Drying is a simple process: slice up the apples, lay them out on the racks of the dehydrator without any overlap, turn it on, and wait a few hours for them to dry.  We run our dehydrator at 135 degrees.  It takes about 3 hours to dry a batch, depending on how thin the apple slices are.

Apple Crisp

This recipe is a staple in our house which never lasts long.  It’s a simple, sugar-free dessert or a snack.  With yogurt, it makes a hearty breakfast. Check out the video below of Juli making this in our kitchen!

Apple crisp and pie are great uses for our #2 grade apples.  Williams Pride, Liberty, Enterprise, Sundance, Goldrush and Winecrisp apples are excellent in baked dishes like this. 

The recipe can be made gluten free with oat flour or other gluten free flour. 

  • 5 lbs apple, cored and sliced thinly
  • 2 Tbsp canola oil
  • 2 Tbsp cinnamon, divided
  • 2.5 cups rolled oats
  • 1 cup flour (we prefer whole wheat pastry)
  • 1/2 cup flex seed meal
  • 3/4 cup canola oil or coconut oil
  • 1/4 cup water

1. Preheat oven to 375 F.  Oil a 9×13 deep baking dish.
2. Add all but a cup of the sliced apples into the baking dish. Sprinkle 1 Tbsp cinnamon on top, and mix with hand. Top it with remaining sliced apples, distributing them evenly. The baking dish will be quite full.
3. In large mixing bowl, combine rolled oats, flour, flex seed meal, and remaining 1 Tbsp cinnamon.  Add oil and water, and mix well.  Spread this on top of apples.
4. Bake, covered, for 1.5 hrs, or until apples are soft (test with a fork).  Uncover, and bake for another 10 minutes for a crisp top.

Training Trees

As leaves fall in our orchard, the structure of tree branches starts to emerge from under its leafy coat. Soon the orchard will look like the picture above. We spend a lot of time in the winter, spring, and summer coaxing trees into their optimal form.

Every tree is tied to a metal stake to keep the trunk upright and to prevent the tree from blowing over in storms.

This picture from spring shows a newly planted tree with a plastic bag fastened over part of the trunk. This creates a greenhouse-like condition and encourages branches in that section of trunk to grow, which avoids undesirable bare, branchless sections. We remove the bag after several weeks, when branches have started to grow.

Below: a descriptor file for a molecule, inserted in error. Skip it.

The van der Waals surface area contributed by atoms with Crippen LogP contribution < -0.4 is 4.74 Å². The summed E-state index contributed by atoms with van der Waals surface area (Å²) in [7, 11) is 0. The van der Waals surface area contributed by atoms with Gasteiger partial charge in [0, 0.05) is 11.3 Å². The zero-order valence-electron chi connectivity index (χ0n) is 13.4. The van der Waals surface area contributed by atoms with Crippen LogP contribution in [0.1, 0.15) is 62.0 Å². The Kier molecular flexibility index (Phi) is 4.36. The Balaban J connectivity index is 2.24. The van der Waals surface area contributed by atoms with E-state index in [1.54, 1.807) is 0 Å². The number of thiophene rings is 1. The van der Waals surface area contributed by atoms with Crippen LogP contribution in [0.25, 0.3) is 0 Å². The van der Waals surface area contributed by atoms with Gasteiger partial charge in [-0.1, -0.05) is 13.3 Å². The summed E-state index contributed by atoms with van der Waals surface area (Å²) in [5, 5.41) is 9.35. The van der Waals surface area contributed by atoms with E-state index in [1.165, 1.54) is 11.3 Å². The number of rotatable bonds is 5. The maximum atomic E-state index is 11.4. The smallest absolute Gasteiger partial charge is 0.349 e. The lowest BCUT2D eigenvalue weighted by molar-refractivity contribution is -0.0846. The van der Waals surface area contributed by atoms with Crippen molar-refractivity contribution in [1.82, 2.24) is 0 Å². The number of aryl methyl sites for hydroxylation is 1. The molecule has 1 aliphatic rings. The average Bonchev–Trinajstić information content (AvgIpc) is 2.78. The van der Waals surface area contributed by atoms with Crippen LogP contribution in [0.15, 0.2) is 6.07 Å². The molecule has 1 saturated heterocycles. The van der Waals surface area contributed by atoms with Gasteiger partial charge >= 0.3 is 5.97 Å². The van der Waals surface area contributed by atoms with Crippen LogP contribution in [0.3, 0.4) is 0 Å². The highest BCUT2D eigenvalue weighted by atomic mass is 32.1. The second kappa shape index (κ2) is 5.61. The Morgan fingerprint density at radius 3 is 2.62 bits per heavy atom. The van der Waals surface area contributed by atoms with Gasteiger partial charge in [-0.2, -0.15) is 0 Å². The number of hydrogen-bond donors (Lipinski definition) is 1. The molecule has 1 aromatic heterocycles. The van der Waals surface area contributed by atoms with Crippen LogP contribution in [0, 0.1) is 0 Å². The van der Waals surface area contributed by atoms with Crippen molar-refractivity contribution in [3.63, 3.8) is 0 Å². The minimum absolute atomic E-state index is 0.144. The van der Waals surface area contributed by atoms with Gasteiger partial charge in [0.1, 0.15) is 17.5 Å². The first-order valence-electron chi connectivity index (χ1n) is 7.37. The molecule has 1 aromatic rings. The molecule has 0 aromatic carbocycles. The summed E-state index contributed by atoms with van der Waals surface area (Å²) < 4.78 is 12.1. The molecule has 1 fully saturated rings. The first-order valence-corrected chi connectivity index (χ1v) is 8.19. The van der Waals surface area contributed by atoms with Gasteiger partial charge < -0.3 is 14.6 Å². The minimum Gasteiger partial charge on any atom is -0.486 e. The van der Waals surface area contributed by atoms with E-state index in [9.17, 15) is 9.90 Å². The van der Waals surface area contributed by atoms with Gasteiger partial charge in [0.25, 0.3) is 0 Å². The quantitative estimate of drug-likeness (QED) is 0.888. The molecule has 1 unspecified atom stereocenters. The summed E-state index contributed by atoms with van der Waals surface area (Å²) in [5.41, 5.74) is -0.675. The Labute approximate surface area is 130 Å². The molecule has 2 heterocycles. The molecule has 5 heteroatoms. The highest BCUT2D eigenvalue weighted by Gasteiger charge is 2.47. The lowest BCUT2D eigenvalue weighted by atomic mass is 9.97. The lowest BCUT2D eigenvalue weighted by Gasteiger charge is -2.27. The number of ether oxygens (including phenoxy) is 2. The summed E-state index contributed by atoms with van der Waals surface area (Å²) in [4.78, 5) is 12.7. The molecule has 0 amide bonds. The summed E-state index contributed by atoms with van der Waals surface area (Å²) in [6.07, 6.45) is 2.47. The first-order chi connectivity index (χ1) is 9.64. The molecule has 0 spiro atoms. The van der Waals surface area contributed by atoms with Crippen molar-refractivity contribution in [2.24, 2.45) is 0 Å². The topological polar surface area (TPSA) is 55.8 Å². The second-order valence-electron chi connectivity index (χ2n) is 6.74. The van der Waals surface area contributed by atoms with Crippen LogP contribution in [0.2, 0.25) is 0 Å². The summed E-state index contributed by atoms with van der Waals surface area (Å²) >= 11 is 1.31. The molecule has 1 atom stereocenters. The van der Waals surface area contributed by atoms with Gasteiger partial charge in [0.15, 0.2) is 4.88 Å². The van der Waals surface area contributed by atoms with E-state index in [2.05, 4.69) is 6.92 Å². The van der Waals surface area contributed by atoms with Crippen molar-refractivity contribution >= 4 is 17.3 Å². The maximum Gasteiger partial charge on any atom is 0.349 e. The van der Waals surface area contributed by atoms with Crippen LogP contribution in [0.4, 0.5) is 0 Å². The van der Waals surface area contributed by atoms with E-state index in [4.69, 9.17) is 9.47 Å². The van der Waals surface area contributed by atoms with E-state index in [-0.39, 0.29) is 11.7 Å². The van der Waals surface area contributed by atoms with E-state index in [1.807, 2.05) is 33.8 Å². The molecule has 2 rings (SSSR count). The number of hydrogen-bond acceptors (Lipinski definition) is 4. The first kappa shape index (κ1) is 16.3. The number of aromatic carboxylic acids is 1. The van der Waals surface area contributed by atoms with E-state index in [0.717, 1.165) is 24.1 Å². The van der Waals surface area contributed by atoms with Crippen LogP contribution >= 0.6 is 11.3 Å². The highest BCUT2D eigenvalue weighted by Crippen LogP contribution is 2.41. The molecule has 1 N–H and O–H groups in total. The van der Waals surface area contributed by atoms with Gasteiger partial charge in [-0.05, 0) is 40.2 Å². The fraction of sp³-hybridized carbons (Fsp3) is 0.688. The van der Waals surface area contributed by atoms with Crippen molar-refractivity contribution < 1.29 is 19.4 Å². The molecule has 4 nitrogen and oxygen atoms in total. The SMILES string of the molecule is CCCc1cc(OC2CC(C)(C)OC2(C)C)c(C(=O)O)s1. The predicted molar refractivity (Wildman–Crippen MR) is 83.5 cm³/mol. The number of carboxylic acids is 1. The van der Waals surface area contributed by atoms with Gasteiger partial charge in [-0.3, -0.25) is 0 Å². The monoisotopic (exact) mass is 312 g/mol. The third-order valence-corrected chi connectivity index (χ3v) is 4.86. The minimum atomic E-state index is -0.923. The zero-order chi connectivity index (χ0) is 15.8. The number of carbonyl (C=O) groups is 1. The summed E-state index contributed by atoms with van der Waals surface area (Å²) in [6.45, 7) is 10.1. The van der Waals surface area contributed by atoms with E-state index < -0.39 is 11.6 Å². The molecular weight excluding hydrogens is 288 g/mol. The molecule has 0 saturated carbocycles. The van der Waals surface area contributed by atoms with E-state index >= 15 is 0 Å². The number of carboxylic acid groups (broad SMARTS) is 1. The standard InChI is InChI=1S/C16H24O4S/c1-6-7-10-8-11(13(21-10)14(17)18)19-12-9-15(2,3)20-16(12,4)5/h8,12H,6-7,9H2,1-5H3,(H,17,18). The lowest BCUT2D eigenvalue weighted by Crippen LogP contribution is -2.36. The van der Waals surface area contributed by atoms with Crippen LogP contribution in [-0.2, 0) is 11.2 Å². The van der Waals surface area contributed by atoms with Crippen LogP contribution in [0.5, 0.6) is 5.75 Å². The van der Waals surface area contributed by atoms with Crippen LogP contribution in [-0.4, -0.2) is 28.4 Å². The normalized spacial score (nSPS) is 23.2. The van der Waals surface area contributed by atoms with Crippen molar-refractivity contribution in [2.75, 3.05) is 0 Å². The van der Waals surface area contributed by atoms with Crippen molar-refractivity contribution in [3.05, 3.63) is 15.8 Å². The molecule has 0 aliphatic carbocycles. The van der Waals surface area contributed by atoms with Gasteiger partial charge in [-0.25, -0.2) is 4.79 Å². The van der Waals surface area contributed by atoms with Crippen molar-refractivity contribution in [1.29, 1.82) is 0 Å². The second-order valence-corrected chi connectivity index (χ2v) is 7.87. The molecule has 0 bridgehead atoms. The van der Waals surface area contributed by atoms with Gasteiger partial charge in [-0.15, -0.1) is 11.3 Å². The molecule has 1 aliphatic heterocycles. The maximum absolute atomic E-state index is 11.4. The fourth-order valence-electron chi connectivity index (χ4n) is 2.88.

Here’s another trick we use to encourage branches to develop on the tree trunk. The picture shows the trunk of a very young tree. The bud in the picture might develop into a branch, or it might stay dormant. We’ve cut a notch in the bark above the bud. The notch will heal over in time, but meanwhile the cut disrupts the flow of plant hormones in the stem and encourage the bud to develop into a new branch. (The bud “perceives” that the entire trunk above it has been cut off and “thinks” it needs to grow to save the tree.)

Once branches have started to grow, we use twine, wire, and metal limb spreaders like the one shown here to force the branches into a more horizontal position.  Relatively horizontal branches grow less, but produce more fruit.

All of which helps to produce more of these:

Spreading mulch

In the past two months I have been spreading bark mulch underneath the trees in our orchard as time permits.  The mulch suppresses weeds that would compete with our trees, it protects the soil from erosion, and it adds nutrients and organic matter to the soil as it decomposes. 

We buy mulch every year from local sawmills; the bark is a by-product produced as the mills saw lumber for furniture, cabinetry, and flooring.

In March of 2014, at the end of the polar vortex winter, when it was still cold outside but tolerably warm in the shop, our neighbor Lynn, our longtime employee Emily, and I built a wagon to haul mulch to the orchard. 

I purchased white oak lumber from a local sawyer for the wagon.  Our generous neighbor Lynn, a retired farmer and jack of all trades who has lived on this road all his life, thought everything about the wagon was bigger and stronger than it needed to be.  “It’ll be heavy,” he warned.  “It’ll be solid,” I said.

This is the wagon when it was new and shiney.  And heavy.  And solid.

I load the wagon with mulch.  One wagonload holds enough mulch for fifteen trees.

Two of our best employees (both named Emily) and I are spreading mulch around newly planted trees.  Early spring is one of my favorite times of year, when the grass is green but there are no leaves on the trees.  Clear, clean, crisp, and bright.  Everything’s possible.  Nothing has gone wrong yet.